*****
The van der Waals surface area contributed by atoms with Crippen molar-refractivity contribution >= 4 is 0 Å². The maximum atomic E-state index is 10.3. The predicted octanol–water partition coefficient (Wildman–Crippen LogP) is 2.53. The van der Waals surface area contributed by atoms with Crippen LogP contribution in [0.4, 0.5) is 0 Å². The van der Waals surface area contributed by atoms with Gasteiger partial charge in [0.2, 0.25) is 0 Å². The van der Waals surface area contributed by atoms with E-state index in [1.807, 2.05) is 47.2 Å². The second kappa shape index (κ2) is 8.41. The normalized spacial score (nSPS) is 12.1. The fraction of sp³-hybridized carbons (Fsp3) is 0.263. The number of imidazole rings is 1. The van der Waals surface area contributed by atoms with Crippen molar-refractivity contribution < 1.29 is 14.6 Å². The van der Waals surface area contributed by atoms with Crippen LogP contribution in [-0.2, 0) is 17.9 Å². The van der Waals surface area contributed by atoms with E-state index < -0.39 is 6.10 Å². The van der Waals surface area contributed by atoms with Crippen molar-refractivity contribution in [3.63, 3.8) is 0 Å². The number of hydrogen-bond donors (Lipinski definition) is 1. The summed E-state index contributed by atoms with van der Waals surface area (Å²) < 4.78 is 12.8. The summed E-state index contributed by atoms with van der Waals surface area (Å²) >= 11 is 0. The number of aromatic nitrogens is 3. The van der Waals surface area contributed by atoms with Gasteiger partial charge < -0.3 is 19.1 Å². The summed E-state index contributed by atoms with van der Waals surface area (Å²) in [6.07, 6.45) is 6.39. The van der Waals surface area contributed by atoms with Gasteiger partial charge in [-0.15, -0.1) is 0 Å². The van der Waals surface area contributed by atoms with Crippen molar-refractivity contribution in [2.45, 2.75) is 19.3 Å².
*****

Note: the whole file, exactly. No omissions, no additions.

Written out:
The van der Waals surface area contributed by atoms with Crippen molar-refractivity contribution >= 4 is 0 Å². The maximum atomic E-state index is 10.3. The predicted octanol–water partition coefficient (Wildman–Crippen LogP) is 2.53. The van der Waals surface area contributed by atoms with Crippen LogP contribution in [0.4, 0.5) is 0 Å². The van der Waals surface area contributed by atoms with Gasteiger partial charge in [0.2, 0.25) is 0 Å². The van der Waals surface area contributed by atoms with E-state index in [1.807, 2.05) is 47.2 Å². The second kappa shape index (κ2) is 8.41. The normalized spacial score (nSPS) is 12.1. The fraction of sp³-hybridized carbons (Fsp3) is 0.263. The number of imidazole rings is 1. The van der Waals surface area contributed by atoms with Crippen molar-refractivity contribution < 1.29 is 14.6 Å². The van der Waals surface area contributed by atoms with Crippen LogP contribution in [-0.2, 0) is 17.9 Å². The van der Waals surface area contributed by atoms with E-state index < -0.39 is 6.10 Å². The van der Waals surface area contributed by atoms with Crippen molar-refractivity contribution in [3.63, 3.8) is 0 Å². The number of hydrogen-bond donors (Lipinski definition) is 1. The summed E-state index contributed by atoms with van der Waals surface area (Å²) < 4.78 is 12.8. The summed E-state index contributed by atoms with van der Waals surface area (Å²) >= 11 is 0. The number of aromatic nitrogens is 3. The van der Waals surface area contributed by atoms with Gasteiger partial charge < -0.3 is 19.1 Å². The summed E-state index contributed by atoms with van der Waals surface area (Å²) in [6.07, 6.45) is 6.39. The van der Waals surface area contributed by atoms with Gasteiger partial charge in [-0.15, -0.1) is 0 Å². The van der Waals surface area contributed by atoms with Crippen molar-refractivity contribution in [2.45, 2.75) is 19.3 Å².